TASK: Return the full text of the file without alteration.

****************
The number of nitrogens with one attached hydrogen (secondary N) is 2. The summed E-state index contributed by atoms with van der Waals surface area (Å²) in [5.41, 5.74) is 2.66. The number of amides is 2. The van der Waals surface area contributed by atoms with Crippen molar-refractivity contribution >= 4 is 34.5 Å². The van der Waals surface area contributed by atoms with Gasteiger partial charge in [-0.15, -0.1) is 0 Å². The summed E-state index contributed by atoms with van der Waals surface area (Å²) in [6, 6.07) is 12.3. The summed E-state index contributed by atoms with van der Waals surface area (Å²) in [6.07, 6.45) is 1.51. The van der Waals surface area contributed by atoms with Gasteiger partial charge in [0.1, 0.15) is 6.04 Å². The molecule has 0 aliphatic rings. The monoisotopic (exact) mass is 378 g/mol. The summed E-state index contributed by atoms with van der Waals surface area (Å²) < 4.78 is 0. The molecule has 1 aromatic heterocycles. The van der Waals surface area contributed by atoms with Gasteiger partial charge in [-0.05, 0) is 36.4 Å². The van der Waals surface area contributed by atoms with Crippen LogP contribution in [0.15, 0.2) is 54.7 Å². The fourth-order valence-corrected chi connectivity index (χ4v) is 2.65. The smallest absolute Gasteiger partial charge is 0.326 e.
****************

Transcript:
The number of nitrogens with one attached hydrogen (secondary N) is 2. The summed E-state index contributed by atoms with van der Waals surface area (Å²) in [5.41, 5.74) is 2.66. The number of amides is 2. The van der Waals surface area contributed by atoms with Crippen molar-refractivity contribution >= 4 is 34.5 Å². The van der Waals surface area contributed by atoms with Gasteiger partial charge in [-0.15, -0.1) is 0 Å². The summed E-state index contributed by atoms with van der Waals surface area (Å²) in [6, 6.07) is 12.3. The summed E-state index contributed by atoms with van der Waals surface area (Å²) in [6.07, 6.45) is 1.51. The van der Waals surface area contributed by atoms with Gasteiger partial charge in [0.1, 0.15) is 6.04 Å². The molecule has 0 aliphatic rings. The monoisotopic (exact) mass is 378 g/mol. The summed E-state index contributed by atoms with van der Waals surface area (Å²) < 4.78 is 0. The molecule has 1 aromatic heterocycles. The van der Waals surface area contributed by atoms with Gasteiger partial charge in [-0.05, 0) is 36.4 Å². The van der Waals surface area contributed by atoms with Crippen LogP contribution in [0.15, 0.2) is 54.7 Å². The fourth-order valence-corrected chi connectivity index (χ4v) is 2.65. The smallest absolute Gasteiger partial charge is 0.326 e.